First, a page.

Deer Skull on Giant Stump by Mark Penny

I’m locked and loaded on a night of curtailed sleep
Curtailed at starting end
The movie was too good to sleep through
What was it called?

That paragraph I wrote for English-with-Foreigner 1-15
Is in my head like the aftershock of a bad-apple head-on with a truck
It gongs and dongs with it
So I’ll tell it here

It was the story of a day
So many days ago I laze to count
Thirty-six years of days, I guess

Remember jamborees?
Great, gaudy gumball gatherings of boys
Smokey white clumps of fires and towers
Tied with the secret knots of forest lore?
I was there at one
I recall the tower
Four-legged Tripod of a sort
All ropes and raspy bark
Three meters high or so
I guess

We were uniformed
Not that that made us same
Or similar

We split in two
The hounds were hungry for the hares
I was a hare
Pell-melled it for the trees
Cedar, fur, hemlock, spruce
Tall and stern
As old as pyramids

I dove fear-legged through the ferns
They wiped my footprints from the wind

The woods were still
There might have been a call
Or two
Of some bird
Mostly the roots and boughs
Of all those giants
Squeezed and creaked
Through soil
In Raven’s breath

The rootbeds guided me
From vault to vault into the Crossing
Dome of sky
Columns of cedar, hemlock, spruce
An angry stump
A mound of scars
A Titan crouched down like a house
So still the forest was reclaiming it
Crumbly red gashes
Tower of Babel
Door of Hell

Something came from it
Like a wave
Rolled through my scrawny adolescent frame
Pushed my soul backward
Nearly tore
Spirit from heartbeat
And my heart beat loud
Ears rang with solitude
I was alone
No friend or father
God or foe
Me and this edifice of ire

I must endure this thing
I thought
Stand here with terror on my breath
Absorb the blasting of its hate
It hates me
Like a sting
Left by the fierce outrider of a hive
Its poison fills me
I must stand
Not kneel
In reverence
Or despair

I stood
The ripples lifted me
Onto my toetips
Stirred the trees
Ringed like a funeral guard

Side nearest me
There hung a knob
Shaped like the skull and jaw
Of a huge deer
Antlers all twisting from the brain
That was the blow
That felled my courage
This burial
Of tribe and Nature
Ripe with ritual
Rife with war
This was the meeting place of sky
And vengeful rivers underground
Blood flowed beneath me
I must leave

I left
Turned tail in panic
Sought the hounds

Mark Penny recently won the Admin Award in WIZ’s Spring Runoff for “I Miss That Time of Year I Know as Spring.” Find his other contributions to WIZ here. His poem “Shuddering” has been accepted for publication in Sunstone, and he regularly posts poems, essays, and short fiction at marsedenar. Mark lives in Kaohsiung, Taiwan, with his family.

6 thoughts on “Deer Skull on Giant Stump by Mark Penny”

  1. This one has a pleasing narrative patience: like a good long joke, but culminating in a thrill rather than a punchline.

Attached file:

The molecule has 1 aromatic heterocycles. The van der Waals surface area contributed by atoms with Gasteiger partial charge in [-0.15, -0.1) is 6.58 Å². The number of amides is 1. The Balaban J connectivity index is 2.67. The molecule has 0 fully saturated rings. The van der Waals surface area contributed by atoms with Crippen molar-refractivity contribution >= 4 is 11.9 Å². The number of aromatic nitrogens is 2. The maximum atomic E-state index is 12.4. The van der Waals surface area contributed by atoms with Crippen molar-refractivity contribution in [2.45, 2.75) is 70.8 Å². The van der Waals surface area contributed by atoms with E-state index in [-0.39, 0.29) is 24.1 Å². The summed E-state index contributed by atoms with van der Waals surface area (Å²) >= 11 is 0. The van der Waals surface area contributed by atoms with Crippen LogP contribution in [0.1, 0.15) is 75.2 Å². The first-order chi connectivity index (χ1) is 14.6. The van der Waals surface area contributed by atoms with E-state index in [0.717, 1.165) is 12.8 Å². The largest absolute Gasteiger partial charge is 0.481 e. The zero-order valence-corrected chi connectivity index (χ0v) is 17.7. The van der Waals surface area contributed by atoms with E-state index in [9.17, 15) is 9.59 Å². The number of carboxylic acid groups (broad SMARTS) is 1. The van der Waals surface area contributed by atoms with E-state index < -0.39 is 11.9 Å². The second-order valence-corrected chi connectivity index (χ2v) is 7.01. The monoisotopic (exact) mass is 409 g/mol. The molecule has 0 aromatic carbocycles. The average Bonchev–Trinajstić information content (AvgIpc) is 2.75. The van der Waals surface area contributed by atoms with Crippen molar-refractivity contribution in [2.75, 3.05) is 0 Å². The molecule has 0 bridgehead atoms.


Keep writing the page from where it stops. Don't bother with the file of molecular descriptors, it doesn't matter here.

There are all kinds of possibilities for allusion here: the Horned King, Golgotha, Lord of the Flies, Beowulf. You’ve struck an archetype.

  2. Little boy. BIG NATURE.

    This poem recalls for me some of my own first, child-time, most mysterious, sudden, face-to-face encounters with the inexplicable in nature or some nature-human hybrid of a scene whose meaning I could only construe as imminent destruction reaching out its gigantic hand to crush me.

    You’ve captured the feeling well.

  3. Thanks, guys. And here I woke up this morning thinking

    No cars stop or pass.
    Barbed on a country fence the
    Lonely poem hangs.

    Just a little history, for those who like such things: First, this actually happened, as I assume you assume. Second, it happened twice. The narrative incident happened when I was about twelve. The filmy overlay happened when I was eighteen. The first was boy vs. Nature. The second was boy vs. Hell. Basically, I looked into a utility room and heard the Devil call my name. I ran then, too. The poem goes further, though, and says something about cultural displacement. I won’t spoil the fun by saying anything more.

  4. Reading this, I’m drawn into the world of boys. I have two boys now; I grew up with mostly girls, so I don’t understand the very different mindset of boyhood. These images–exploring and nature, being at once fascinated and frightened by dangers of imagination and reality–remind me of things my husband relates about his own childhood. Lord of the Flies is one of the things that came to mind for me, too.

  5. The scene where Simon bumps into the pig’s head? I never even thought of that till I read Jon’s list of possible allusions. But I’ll take it.

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